Adults frequently employ reputation-enhancing strategies when engaging in prosocial acts, behaving more generously when their actions are likely to be witnessed by others and even more so when the extent of their generosity is made public. This study examined the developmental origins of sensitivity to cues associated with reputationally motivated prosociality by presenting five-year-olds with the option to provide one or four stickers to a familiar peer recipient at no cost to themselves. We systematically manipulated the recipient's knowledge of the actor's choices in two different ways: (1) occluding the recipient's view of both the actor and the allocation options and (2) presenting allocations in opaque containers whose contents were visible only to the actor. Children were consistently generous only when the recipient was fully aware of the donation options; in all cases in which the recipient was not aware of the donation options, children were strikingly ungenerous. These results demonstrate that five-year-olds exhibit “strategic prosociality,” behaving differentially generous as a function of the amount of information available to the recipient about their actions. These findings suggest that long before they develop a rich understanding of the social significance of reputation or are conscious of complex strategic reasoning, children behave more generously when the details of their prosocial actions are available to others.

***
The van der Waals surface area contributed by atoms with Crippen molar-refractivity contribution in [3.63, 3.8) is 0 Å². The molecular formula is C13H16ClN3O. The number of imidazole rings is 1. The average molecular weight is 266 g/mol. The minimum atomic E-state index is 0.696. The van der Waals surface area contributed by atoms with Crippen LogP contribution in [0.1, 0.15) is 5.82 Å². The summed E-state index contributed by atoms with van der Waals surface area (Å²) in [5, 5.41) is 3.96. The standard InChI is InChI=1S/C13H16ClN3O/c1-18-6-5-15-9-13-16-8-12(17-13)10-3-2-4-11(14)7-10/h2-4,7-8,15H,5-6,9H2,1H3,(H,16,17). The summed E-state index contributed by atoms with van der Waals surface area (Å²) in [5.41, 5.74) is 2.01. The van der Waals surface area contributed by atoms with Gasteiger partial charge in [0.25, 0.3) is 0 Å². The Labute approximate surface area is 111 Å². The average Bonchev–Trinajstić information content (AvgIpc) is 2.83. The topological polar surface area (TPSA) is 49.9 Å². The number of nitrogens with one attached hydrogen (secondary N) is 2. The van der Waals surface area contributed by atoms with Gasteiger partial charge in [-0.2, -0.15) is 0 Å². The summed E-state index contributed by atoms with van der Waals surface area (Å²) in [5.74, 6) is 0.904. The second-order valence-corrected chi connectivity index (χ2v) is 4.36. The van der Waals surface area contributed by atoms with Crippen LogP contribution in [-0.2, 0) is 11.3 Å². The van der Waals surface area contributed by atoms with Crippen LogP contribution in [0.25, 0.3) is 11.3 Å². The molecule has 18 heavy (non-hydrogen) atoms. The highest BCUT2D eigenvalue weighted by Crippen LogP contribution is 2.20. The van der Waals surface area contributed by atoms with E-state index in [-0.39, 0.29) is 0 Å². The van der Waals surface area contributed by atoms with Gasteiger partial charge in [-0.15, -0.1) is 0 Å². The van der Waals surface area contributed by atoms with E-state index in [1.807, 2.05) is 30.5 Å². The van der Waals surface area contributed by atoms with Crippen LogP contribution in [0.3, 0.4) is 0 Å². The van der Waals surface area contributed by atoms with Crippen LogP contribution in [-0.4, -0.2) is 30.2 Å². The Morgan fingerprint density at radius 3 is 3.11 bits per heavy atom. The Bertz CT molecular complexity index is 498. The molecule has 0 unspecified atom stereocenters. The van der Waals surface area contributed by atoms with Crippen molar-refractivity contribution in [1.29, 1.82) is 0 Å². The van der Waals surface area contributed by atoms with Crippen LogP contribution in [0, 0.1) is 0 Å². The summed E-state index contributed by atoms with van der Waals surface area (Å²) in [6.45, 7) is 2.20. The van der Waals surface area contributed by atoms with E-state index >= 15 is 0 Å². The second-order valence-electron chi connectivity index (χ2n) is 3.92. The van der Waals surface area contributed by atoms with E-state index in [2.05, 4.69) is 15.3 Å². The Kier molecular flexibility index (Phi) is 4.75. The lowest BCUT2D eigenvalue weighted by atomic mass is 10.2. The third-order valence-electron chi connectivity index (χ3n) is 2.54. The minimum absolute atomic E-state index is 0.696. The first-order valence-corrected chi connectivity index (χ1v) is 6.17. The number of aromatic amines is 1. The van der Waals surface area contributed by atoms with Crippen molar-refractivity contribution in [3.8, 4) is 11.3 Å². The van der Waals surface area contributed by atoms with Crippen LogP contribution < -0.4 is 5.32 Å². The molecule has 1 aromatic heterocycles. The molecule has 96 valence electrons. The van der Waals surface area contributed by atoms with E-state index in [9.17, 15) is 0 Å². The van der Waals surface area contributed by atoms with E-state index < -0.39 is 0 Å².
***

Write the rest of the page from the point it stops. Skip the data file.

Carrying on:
Animals, including dogs, dolphins, monkeys and man, follow gaze. What mediates this bias towards the eyes? One hypothesis is that primates possess a distinct neural module that is uniquely tuned for the eyes of others. An alternative explanation is that configural face processing drives fixations to the middle of peoples' faces, which is where the eyes happen to be located. We distinguish between these two accounts. Observers were presented with images of people, non-human creatures with eyes in the middle of their faces ('humanoids') or creatures with eyes positioned elsewhere ('monsters'). There was a profound and significant bias towards looking early and often at the eyes of humans and humanoids and also, critically, at the eyes of monsters. These findings demonstrate that the eyes, and not the middle of the head, are being targeted by the oculomotor system.
Mario Livio celebrates the guiding light for modern physics.